One of the stops is at the bottom of Macocha Abyss and is probably the most impressive. We felt like in another world, deep in the jungle, in the middle of nowhere. Little did we imagine that we were watched from above. The abyss is 138.4 m deep, the deepest of all light holes in Central Europe.
There is a legend related to this place that says that a woman tried to kill her stepson by throwing him into the pit. The boy somehow succeeded to save himself, get back to the surface and tell the people in the village what had happened. His stepmother, ashamed and afraid of the villagers, jumped into the abyss and died. The name of the hole, Macocha means exactly stepmother.
Before or after seeing the cave you can take the cable car up or walk to the top and look into the abyss from above. I didn’t know this when I was there, but now you do.
Unfortunately, it also attracts people with suicidal intentions. Since 1933, more than 70 people committed suicide by throwing themselves into the abyss.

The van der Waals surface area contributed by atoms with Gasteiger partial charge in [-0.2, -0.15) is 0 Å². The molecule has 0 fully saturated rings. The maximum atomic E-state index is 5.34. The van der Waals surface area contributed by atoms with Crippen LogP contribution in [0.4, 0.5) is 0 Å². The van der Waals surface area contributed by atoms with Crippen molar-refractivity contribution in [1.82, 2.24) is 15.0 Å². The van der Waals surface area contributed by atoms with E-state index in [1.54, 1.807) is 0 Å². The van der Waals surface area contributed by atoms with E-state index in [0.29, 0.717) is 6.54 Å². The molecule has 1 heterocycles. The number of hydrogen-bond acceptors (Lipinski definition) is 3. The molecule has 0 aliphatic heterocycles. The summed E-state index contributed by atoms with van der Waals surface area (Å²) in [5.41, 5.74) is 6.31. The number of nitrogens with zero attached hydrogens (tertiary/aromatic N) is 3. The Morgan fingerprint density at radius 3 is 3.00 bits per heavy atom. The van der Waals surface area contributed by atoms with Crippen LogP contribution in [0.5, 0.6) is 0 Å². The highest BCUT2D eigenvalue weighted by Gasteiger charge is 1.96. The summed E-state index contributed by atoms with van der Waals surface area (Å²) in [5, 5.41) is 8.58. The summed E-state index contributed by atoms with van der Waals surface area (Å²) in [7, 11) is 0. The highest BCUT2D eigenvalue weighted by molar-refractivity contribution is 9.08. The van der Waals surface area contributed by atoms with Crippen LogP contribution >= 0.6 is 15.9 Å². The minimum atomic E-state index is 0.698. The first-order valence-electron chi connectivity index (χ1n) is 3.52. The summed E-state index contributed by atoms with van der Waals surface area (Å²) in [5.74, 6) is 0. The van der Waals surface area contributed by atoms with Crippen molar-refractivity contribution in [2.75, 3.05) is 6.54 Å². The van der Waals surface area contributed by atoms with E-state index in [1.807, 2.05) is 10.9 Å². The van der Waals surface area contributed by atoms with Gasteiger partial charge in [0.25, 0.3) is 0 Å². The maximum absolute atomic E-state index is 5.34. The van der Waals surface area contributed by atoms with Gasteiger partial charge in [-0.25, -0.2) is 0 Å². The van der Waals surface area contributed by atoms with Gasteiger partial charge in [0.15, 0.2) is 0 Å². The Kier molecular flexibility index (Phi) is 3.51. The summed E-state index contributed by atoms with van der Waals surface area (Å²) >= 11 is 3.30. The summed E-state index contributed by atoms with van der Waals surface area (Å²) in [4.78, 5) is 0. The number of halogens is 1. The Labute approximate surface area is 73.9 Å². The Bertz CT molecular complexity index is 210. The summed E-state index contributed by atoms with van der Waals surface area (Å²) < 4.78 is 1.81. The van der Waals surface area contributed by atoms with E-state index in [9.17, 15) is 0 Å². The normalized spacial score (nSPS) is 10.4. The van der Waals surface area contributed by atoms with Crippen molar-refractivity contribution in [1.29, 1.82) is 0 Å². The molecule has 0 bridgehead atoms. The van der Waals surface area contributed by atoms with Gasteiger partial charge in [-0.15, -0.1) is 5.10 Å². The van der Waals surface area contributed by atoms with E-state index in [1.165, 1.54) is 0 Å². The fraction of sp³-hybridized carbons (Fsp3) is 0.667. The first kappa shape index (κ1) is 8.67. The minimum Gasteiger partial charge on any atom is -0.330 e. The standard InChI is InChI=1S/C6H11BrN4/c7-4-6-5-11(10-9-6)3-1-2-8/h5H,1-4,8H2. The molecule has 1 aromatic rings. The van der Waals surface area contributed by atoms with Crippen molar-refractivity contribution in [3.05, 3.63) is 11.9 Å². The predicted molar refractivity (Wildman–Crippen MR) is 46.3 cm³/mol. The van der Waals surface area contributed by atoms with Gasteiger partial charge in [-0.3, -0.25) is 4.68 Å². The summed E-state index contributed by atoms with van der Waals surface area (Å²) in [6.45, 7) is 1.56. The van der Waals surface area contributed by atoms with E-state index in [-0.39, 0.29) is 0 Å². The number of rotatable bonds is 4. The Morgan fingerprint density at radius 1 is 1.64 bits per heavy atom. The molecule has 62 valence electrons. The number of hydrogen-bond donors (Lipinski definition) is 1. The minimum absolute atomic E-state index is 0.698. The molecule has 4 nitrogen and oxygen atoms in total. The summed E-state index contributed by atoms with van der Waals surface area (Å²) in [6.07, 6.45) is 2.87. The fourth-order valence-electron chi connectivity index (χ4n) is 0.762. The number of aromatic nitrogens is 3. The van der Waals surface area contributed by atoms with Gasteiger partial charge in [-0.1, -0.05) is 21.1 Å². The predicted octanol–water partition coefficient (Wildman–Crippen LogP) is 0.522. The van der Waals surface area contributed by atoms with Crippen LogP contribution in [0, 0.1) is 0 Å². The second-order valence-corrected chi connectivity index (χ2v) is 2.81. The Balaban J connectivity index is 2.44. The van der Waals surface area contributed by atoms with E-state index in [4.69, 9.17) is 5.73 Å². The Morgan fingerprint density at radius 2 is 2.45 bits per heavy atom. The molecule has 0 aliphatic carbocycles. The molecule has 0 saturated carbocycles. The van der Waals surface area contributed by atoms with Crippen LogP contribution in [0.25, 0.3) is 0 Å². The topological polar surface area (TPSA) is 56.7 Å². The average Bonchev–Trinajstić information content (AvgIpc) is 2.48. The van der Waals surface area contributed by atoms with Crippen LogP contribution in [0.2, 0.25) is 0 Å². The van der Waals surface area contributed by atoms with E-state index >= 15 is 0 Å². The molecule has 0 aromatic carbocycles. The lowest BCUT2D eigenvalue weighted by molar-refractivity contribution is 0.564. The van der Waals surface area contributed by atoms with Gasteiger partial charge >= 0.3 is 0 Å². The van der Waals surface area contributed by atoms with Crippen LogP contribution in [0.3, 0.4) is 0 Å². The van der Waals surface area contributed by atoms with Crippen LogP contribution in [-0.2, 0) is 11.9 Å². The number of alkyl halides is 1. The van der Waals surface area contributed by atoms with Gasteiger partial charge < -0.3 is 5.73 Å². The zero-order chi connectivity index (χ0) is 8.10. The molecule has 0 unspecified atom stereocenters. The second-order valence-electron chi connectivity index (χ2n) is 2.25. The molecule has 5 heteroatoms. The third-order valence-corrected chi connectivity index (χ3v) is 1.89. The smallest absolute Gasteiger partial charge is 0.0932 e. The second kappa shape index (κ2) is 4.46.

The boat ride
After getting to the bottom of the abyss, you’ll board on the boats and cruise over the Punkva river. I was a little afraid as I knew the water was very cold and up to 50 m deep, but they are pretty well organized.
The boat will go through several tunnels, some natural, some manmade. You’ll stop once more in the most beautiful cathedral in the cave, its pride and beauty, Masaryk’s Dome, named after the first Czechoslovak president that visited the area. The ride continues outside the cave and back to the real world.
The Moravian Karst
In the same complex, there are 4 more caves, similar in prices and times. Each of them has a different theme and deserves a chance to be seen, but time didn’t allow us this time.
At the tourist office, when there was no place left on the tour of Punkva caves, the lady asked us if we wanted to visit another cave instead. I replied that we have a lot of caves in Romania, but none with a river. However, after seeing the dry part of the first one, I’m sure the river is not the only element that makes these caves special. They are far bigger and have many more karst formations than the ones I have seen before.
If you ever get in the area or are interested in caves, give the Moravian karst a chance and you won’t regret it. Punkva cave was undoubtedly one of the highlights of our trip to the Czech Republic.
Did you visit a cave with an underground river? What was it like? Would you like to visit Punkva caves?